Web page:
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"X-Men," "Fantastic Four" Won't Crossover

By Garth Franklin Monday May 12th 2014 04:25PM

Sony Pictures is all about spinning off their "Spider-Man" universe, whilst Marvel Studios has led the way in terms of integrating multiple franchise into one giant onscreen universe.

20th Century Fox on the other hand may not be so keen on the idea. The studio has been happily expanding their "X-Men" film franchise for over a decade now, but kept the continuity of its two previous "Fantastic Four" films separate.

It was thought that the studio's reboot of the latter franchise would pave the way for a potential combining of "Fantastic Four" and "X-Men" characters further down the line.

Now, "X-Men: Days of Future Past" producer Simon Kinberg seems to have put a kibosh on those plans. Kinberg tells Screen Crush:

"Well, it's complicated. Because none of the X-Men movies have acknowledged the notion of a sort of superhero team — the Fantastic Four. And the Fantastic Four acquire powers, so for them to live in a world where mutants are prevalent is kind of complicated, because you're like, "Oh, you're just a mutant." Like, "What's so fantastic about you?"...No, it is, they live in discrete universes.

Kinberg was also asked about the tone of the new "Fantastic Four" and how it will differ from that other reboot of a not-so-old franchise - "The Amazing Spider-Man":

"People have a very different relationship to The Fantastic Four movies than they had to Raimi's Spider-Man movies. And Raimi's Spider-Man movies - and that first Spider-Man movie - is a beloved movie that sort of redefined, tonally, sort of what comic book movies could do.

There had been other superhero movies, like X-Men but Raimi's Spider-Man had a joyfulness to it that was unique, I think, to the genre. So, rebooting a movie that was beloved less than ten years after it had come out is challenging. So, we approach The Fantastic Four with a different set of challenges.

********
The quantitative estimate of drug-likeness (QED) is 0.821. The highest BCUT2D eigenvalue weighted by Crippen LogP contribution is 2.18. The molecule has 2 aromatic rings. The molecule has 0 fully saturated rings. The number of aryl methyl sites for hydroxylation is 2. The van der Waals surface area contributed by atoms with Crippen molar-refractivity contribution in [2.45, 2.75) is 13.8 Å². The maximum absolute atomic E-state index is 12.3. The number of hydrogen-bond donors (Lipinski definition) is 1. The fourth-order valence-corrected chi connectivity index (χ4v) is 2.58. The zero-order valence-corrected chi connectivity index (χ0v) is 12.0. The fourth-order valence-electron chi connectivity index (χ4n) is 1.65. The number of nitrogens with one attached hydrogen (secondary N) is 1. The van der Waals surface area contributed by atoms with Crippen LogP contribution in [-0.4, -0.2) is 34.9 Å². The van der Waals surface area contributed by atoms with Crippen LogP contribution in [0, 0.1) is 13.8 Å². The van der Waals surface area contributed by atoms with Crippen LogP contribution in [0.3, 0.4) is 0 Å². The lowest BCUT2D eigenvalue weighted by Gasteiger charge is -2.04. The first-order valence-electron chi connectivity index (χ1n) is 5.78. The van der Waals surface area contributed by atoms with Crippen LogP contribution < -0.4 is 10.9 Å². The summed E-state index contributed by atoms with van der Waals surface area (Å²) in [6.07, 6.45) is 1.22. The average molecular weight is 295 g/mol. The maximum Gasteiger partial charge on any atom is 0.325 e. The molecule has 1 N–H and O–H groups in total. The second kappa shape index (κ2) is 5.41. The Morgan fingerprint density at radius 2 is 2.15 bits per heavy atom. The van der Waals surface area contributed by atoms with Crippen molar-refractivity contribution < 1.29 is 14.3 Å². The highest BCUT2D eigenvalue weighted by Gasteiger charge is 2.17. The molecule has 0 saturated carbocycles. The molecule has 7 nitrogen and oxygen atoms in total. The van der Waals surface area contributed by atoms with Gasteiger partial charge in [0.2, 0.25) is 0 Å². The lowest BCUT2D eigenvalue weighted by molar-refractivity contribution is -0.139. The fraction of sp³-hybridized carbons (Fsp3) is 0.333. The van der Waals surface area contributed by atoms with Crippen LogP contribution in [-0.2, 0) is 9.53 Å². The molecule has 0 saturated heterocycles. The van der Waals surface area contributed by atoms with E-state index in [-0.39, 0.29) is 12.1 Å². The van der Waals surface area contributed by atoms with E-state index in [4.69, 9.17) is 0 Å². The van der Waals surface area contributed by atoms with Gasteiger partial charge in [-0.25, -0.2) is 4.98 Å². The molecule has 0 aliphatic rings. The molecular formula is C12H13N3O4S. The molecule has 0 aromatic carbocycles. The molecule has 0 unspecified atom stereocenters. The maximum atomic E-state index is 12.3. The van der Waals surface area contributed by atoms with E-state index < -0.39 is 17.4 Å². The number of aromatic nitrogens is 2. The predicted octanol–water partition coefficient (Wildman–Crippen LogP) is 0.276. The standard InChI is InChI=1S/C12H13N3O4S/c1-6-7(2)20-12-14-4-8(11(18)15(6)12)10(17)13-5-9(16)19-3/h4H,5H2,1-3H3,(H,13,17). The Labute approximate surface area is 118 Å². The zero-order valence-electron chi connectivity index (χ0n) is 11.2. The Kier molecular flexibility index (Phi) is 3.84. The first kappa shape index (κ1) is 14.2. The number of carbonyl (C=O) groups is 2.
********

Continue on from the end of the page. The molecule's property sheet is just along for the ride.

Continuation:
I can tell you this: Our version, The Fantastic Four movie we're making differs than those other films. And I think where it starts - and where I think superhero movies define themselves - is not in plot and character, but in tone. And the tone of our The Fantastic Four movie is so different than those other films. And I actually think, more importantly, different from other superhero movies.

It's like, there's a spectrum, tonally, from like Raimi's Spider-Man to Josh Trank's Chronicle movie. We're on the spectrum, but between those two movies. And I would say, I don't know where the needle turns, but we are in-between those films.

On the other side of Chronicle is probably like, X-Men is around there with the darkness. And then The Dark Knight is the darkest. And on the other side is Spider-Man - the original Fantastic Four movies are probably on the other side of the goofiness. So, we're somewhere in-between the joyfulness of Raimi's Spider-Man movies and the reality and drama of Josh Trank's Chronicle."

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